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Palm Sunday – 2 April 2023 – Note: We observe this day as Pam Sunday, not Passion Sunday. The changed readings reflect this.
Matthew 21:1-11 (Processional Gospel)

Exodus 14:21-22, 29, 31
Revelation 19:6-10
Matthew 26:6-13


When we buried our Elias, in the midst of our grief, we were blessed by your presence. We were able to say our good-byes publicly, surrounded by family, friends, and church. And for us who are baptized into Christ Jesus and who know that God’s goal is for us to be God’s friends, it is hard to distinguish between family, friends, and church. We received hugs and handshakes, and tears were mixed with snot, and we were grateful not to be alone.
About six weeks later all had changed. I do not remember whether there was a limit on public gatherings yet, but if there wasn’t, everyone exercised caution and we recommended people remain at home, while we were trying to figure out how to stream our services.

At the evening prayer I participate in on Thursday evenings, we often begin with a question before we begin our liturgy. This past Thursday our question was, “When was the last time you could not keep from singing?”, alluding, of course, to the hymn by Robert Lowry, “My Life Flows on in Endless Song.”
I admit that I could not instantly think of a time when I could not keep from singing, though there certainly have been. But what I thought of was when we started to gather in the parking lot and our thanksgiving was not only a praise of God but was thanksgiving for each other in a time of social isolation.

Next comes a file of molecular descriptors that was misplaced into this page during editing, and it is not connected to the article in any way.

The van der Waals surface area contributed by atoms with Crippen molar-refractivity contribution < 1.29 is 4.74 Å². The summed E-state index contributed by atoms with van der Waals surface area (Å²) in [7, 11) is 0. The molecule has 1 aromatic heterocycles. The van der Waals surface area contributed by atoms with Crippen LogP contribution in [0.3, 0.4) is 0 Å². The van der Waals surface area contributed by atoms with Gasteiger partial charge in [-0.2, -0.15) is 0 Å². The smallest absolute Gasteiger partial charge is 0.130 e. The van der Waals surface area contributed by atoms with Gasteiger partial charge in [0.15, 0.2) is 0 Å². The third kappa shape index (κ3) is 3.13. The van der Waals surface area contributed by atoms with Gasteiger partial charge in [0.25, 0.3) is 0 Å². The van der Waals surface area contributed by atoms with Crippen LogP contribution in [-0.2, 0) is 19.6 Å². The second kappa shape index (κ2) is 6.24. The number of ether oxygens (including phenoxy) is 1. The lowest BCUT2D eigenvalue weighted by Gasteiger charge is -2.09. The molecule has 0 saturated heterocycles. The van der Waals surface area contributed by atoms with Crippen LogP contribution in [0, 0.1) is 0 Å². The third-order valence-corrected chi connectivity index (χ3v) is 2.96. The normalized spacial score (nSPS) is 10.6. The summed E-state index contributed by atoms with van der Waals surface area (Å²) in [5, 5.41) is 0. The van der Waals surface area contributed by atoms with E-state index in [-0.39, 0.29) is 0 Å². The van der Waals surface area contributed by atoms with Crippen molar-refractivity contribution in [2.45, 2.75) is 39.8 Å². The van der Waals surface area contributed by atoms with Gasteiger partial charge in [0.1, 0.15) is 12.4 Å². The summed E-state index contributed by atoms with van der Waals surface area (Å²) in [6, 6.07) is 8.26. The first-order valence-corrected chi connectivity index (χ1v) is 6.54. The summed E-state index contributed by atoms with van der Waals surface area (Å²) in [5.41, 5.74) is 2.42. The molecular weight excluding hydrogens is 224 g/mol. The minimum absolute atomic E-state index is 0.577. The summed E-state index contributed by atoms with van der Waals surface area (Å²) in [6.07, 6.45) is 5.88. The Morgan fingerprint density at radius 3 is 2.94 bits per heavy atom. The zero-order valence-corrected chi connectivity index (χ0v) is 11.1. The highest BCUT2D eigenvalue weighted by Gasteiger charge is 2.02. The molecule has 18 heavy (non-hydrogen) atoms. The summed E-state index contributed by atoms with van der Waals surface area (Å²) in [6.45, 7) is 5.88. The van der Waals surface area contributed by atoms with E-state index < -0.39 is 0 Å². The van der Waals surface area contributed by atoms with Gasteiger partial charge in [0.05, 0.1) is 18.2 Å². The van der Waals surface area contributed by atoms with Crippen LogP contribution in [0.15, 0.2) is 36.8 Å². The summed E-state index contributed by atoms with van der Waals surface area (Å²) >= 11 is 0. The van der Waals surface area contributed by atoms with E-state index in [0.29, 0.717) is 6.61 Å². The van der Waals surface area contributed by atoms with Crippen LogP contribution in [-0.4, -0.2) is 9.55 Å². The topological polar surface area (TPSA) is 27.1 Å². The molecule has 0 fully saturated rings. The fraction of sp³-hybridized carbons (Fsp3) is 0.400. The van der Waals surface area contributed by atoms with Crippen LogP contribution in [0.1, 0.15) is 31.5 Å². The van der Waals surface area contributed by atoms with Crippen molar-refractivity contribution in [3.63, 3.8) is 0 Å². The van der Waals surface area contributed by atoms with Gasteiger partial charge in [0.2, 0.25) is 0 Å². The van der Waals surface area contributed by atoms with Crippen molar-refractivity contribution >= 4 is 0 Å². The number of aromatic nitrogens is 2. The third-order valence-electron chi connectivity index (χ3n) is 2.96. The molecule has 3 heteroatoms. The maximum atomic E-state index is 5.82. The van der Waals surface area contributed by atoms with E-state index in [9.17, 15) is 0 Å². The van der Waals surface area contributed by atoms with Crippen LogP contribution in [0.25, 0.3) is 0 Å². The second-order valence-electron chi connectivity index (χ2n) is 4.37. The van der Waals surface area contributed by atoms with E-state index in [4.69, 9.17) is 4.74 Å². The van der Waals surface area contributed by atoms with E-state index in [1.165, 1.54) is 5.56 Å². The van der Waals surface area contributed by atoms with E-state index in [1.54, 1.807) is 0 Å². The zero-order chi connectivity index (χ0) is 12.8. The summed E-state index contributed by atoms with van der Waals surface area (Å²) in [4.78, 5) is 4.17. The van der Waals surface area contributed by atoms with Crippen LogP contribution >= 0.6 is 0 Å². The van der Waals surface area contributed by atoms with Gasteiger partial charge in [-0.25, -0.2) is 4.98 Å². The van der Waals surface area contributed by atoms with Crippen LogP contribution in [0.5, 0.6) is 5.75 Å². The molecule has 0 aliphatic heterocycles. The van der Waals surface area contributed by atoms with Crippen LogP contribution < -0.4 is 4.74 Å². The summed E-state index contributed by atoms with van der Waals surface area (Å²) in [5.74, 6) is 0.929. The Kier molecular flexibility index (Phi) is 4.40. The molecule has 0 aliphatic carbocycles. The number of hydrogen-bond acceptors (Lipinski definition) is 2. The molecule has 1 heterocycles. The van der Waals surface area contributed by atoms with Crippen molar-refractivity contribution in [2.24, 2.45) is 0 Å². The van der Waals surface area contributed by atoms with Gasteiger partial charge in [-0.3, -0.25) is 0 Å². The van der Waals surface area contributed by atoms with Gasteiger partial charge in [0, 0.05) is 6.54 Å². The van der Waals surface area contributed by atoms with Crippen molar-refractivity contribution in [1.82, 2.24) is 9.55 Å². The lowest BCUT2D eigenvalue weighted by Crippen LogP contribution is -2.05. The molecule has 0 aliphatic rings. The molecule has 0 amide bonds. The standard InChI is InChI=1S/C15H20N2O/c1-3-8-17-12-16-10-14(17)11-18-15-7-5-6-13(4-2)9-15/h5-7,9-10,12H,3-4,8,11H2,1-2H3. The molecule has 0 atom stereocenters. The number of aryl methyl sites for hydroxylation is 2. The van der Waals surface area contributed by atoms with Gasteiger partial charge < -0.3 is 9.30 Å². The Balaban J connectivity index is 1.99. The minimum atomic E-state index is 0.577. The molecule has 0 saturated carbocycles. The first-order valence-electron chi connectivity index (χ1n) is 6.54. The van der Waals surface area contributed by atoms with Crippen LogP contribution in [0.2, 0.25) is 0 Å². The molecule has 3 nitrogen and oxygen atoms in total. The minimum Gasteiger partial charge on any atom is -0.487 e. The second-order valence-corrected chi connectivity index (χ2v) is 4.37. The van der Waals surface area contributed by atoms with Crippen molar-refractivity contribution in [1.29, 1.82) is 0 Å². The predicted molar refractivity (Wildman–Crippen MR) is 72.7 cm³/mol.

This is not a commentary on the politics of Covid. I think that everyone did the best they could as far as they were able too, keeping in mind that only the centenarians among us had lived through a pandemic before.
What this is a comment on, is how important community is and how much we need each other, even in a society as individualistic as ours.

A few years ago, Harvey Chochinov, professor and researcher at the University of Manitoba, on invitation by Providence Health, gave presentations to both public and clinicians on Dignity Therapy, a therapy he developed. Chochinov’s findings were this: Whether a terminally ill patient continues to want to live or develops suicidal thoughts is related to whether the health care system treats the person with respect and kindness, whether the patient feels a sense of control and the patient’s privacy is respected, whether they continue to be able to draw support from friends and family, that they are able to tell their story, how their illness affects others, and what their eventual death will mean to those left behind.1
Jackie and I attended the public lecture and what I came away with is that the criteria just mentioned all relate to our social life, including the sense of control we have over our treatment, for that control is a reflection of the respect we receive from health care professionals. So, if we are able to maintain meaningful social relationships, we will experience our lives as meaningful. On one hand that is surprising for a model that often treats patients and their illnesses as objects, on the other hand it should not surprise us at all, for we were created to be social. We are made for community.

For many years my wife has worked with older adults. As we grow older, our capacities diminish, which means that at one point a certain level of care may no longer be adequate. I remember Jackie coming home one day and telling of a woman who had developed some level of dementia which made it difficult for her to understand the world around her. This left her deeply sad and out of sorts. Explanations did not help, but an embrace did, for the embrace assured her that she was not alone, and she remained part of the community.